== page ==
Fox News announced today that Tucker Carlson would be taking over its 8 p.m. slot for the departing Megyn Kelly.
Carlson, of course, is no stranger to Arkansas. He started his career here in the early 1990s as an editorial writer for the Arkansas Democrat-Gazette. He also spoke at an Arkansas GOP event in May.
Carlson began hosting his own show in November and it was immediately a hit with television viewers aged 25-54. For a sampling of his work, I’d point to a recent interview with a clueless gun control activist and an instant classic featuring a couple that decided to remake the song “Baby, It’s Cold Outside” to gel with modern, politically-correct sensitivities.
But not everyone is as big of a fan. Here’s a recent attempted takedown of Carlson’s journalism career in the Washington Post that was dutifully linked by the left-wing Arkansas Blog after news of Carlson’s promotion hit.
The author, Erik Wemple, makes a number of claims about Carlson’s lack of “journalistic ethics.” One example he gives is a 2013 tweet from the Daily Caller (the site Carlson runs) account that offended one of Wemple’s colleagues. According to Wemple, another example of Carlson’s shortcomings is that Carlson’s brother, Buckley, made a disparaging remark about a female New York City mayoral aide in an email.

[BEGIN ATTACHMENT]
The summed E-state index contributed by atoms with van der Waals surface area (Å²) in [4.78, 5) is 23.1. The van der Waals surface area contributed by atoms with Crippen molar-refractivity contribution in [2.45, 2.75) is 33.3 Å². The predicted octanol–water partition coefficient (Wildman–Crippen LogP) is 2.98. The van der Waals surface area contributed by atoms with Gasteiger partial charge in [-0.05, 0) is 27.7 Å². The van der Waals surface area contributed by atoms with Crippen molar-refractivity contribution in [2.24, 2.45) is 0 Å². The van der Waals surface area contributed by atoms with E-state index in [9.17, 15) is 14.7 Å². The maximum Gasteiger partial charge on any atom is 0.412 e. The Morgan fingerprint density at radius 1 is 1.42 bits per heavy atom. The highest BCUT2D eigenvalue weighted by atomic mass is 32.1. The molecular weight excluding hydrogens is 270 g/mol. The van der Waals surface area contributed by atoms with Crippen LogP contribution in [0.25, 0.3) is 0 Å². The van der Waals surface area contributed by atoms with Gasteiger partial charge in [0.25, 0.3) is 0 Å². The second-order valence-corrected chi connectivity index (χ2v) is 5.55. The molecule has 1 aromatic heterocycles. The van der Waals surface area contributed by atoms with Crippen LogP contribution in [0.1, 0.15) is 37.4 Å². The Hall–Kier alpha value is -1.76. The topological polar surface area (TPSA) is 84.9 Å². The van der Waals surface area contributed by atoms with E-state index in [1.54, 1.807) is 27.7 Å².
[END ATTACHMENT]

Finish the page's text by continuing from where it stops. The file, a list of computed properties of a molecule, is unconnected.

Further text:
The bombshell that Wemple spends the most time recounting is a six-year-old story published by a Daily Caller reporter about a secret online discussion group known as Journolist — where liberal journalists would get together to talk strategy, talking points, and which D.C. restaurant had the best gluten-free menu.
Wemple speculates that a Daily Caller reporter used the identity of Arkansas Times blogger Max Brantley in an email to the group’s administrators to get access to the discussion. His proof? Two unnamed “knowledgeable sources.”
Brantley, of course, robotically passed along the story — which suggests that he’s only offended by journalists who use subterfuge to write their stories if they’re journalists who disagree with him.
I have no way of knowing whether the accusation is true or not, but you should probably provide more proof than the word of unnamed sources when lecturing others about journalistic ethics.
They say you can judge a man by his critics. If these are all Carlson’s critics have on him, I’ll guess he’s doing just fine in the ethics department — especially compared to the rest of the journalism community.